As used herein, the term “pixel” may refer to a discreet region of the image data, wherein each pixel maps to or otherwise corresponds to a unique location in the two-dimensional image that is represented by the image data. In various embodiments, the image data is two-dimensional image data and includes a two-dimensional array of pixels (M×N), where M and N are positive integers. M may refer to the number of pixels in a horizontal line of pixels and N refers to the number of pixels in a vertical row of pixels. Equivalently, M may refer to the number of vertical rows of pixels and N refers to the number of horizontal lines of pixels in the image data.

As implied by the (M×N) notation associated with a two-dimensional array of pixels of image data, a relative geometric or spatial relationship exists between any two pixels. For instance, a distance may be defined between any two pixels of the image data. A distance may be determined as the two-dimensional Euclidean distance between the two pixels, and any other such metric, in the units of pixel distance. An x-y Cartesian integer coordinate system may be employed to describe relative positioning of a pixel, via a two dimensional index associated with the pixel.

Accordingly, a first pixel may be indexed as (a, b), where a and b are integers, 0≦a≦M−1, and 0≦b≦N−1. A second pixel may be indexed as (x, y), where x and y are integers, 0≦x≦M−1, and 0≦y≦N−1. The first and second pixels are “contiguous pixels” if and only if (((a≠x)∥(b≠y)) && ((|a−x|≦1) && (|b−y|≦1))), where && is the logical AND operator and ∥ is the logical OR operator.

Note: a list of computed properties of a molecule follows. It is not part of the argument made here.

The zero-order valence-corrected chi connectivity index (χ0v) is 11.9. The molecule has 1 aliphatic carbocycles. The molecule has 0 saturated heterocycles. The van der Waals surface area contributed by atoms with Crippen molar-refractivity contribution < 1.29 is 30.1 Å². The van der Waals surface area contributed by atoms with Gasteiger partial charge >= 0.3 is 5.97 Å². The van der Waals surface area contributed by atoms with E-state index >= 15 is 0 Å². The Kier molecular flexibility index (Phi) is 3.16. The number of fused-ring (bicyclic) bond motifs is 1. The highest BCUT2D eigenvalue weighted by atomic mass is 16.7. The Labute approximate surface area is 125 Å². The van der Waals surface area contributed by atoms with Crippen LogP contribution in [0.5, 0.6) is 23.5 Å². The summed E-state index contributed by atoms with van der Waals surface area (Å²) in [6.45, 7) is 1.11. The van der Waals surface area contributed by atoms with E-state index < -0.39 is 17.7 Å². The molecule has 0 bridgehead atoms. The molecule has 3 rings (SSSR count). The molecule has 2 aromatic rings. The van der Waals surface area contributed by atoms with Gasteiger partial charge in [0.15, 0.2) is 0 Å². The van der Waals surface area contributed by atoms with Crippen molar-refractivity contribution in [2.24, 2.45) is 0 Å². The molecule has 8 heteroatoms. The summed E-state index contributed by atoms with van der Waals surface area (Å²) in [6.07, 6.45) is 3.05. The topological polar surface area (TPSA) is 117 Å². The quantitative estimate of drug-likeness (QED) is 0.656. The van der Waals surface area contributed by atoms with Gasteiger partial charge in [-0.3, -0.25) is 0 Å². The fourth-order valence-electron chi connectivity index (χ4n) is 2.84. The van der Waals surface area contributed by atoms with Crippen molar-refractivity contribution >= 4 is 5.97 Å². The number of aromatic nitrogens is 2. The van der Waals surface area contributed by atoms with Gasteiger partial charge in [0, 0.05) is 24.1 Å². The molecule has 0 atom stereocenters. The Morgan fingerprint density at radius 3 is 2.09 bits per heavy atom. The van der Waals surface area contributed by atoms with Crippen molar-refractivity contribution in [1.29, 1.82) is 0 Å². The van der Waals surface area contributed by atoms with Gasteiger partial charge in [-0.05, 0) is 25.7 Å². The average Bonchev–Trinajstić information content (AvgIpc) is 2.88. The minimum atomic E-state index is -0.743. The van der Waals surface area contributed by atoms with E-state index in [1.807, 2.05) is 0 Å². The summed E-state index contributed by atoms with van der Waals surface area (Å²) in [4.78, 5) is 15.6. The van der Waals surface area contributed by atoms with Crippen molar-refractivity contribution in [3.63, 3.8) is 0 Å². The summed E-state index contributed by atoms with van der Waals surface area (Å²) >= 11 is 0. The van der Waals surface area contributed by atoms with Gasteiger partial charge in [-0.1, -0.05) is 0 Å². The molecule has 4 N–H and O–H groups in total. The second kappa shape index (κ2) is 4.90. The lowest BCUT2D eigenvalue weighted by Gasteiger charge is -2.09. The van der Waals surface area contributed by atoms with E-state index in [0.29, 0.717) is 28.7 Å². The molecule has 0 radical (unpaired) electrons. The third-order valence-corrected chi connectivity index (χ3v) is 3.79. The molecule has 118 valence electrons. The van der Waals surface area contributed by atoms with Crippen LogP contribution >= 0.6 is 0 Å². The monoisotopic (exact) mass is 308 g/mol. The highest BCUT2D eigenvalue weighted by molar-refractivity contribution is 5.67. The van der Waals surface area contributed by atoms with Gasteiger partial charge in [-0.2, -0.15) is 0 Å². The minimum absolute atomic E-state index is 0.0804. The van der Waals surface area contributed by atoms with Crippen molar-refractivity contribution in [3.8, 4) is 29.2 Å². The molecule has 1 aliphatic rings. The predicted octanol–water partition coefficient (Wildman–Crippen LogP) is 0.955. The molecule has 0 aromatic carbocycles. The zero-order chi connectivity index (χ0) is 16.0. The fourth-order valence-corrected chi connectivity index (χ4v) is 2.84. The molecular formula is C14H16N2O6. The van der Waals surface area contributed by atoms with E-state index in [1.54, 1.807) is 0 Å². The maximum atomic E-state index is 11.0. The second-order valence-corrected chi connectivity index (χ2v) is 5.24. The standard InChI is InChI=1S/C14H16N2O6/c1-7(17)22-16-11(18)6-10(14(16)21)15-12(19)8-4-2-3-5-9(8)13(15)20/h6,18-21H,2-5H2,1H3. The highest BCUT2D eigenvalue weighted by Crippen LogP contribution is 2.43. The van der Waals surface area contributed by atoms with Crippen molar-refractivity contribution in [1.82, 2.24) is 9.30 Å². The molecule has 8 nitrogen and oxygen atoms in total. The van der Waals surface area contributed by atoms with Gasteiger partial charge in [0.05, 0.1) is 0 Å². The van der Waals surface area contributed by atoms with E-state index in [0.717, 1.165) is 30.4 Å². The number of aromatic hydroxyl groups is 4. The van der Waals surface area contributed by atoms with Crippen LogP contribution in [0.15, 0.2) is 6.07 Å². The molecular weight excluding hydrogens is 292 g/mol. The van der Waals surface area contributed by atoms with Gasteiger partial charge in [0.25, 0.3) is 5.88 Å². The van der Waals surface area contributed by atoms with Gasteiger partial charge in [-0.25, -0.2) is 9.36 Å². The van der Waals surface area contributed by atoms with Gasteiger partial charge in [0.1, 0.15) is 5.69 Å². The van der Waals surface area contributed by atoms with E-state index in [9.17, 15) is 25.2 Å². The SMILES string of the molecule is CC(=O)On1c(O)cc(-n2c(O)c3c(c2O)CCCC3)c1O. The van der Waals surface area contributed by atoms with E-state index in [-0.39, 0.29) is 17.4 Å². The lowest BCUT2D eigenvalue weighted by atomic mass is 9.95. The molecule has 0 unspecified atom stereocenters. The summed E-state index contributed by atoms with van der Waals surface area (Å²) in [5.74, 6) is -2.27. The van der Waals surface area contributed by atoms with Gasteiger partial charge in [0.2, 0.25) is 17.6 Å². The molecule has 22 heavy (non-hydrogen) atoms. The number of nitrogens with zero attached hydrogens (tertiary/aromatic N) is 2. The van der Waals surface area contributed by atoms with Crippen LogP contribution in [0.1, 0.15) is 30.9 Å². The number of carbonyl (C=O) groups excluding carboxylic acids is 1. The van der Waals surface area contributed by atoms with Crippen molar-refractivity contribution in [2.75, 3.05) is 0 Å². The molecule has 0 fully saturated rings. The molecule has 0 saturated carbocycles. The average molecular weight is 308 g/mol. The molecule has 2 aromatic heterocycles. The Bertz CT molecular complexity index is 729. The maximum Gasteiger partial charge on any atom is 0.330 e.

As used herein, the term “region of image data” may refer to subsets of pixels in the image data, wherein each pixel in the subset is contiguous with at least one other pixel of the subset. The term “region of image” is similarly defined in reference to the image represented by the image data.

Image data may be represented in one or more color spaces. In a representation by a particular color space, each pixel of the image data includes an n-tuple of pixel values, where n is a positive integer and the particular color space includes n channels. Each element in the n-tuple corresponds to a unique channel in the color space. For instance, in a representation in the RGB color space, a particular pixel of the image data may include the 3-tuple (x, y, z), where x, y, and z are pixel values and represent the color value (intensity) of the Red, Green, and Blue channels respectively. Each of x, y, and z is a “pixel value.” In various embodiments, x is the Red channel pixel value, y is the Green channel pixel value, and z is the Blue channel pixel value.

In various embodiments, image data may be represented in a color space that includes only a single luma or a single chrominance channel. For instance, a grayscale image may be represented by image data that includes only a single luma channel.

A representation of the image data in a second color space may be generated based on the representation of the image data in the first color space. The image represented by the image data in the first color space may be similar to the image represented by the image data in the second color space. For instance, image data may be represented in a RGB color space. The RGB representation may be converted to a CMYK representation of the image data, resulting in a similar image.

As used herein, the term “pixel resolution” refers to a count or relative density of the discreet pixels included in the image data. For instance, as discussed above, a pixel resolution may be indicated by (M×N), where M and N are positive integers.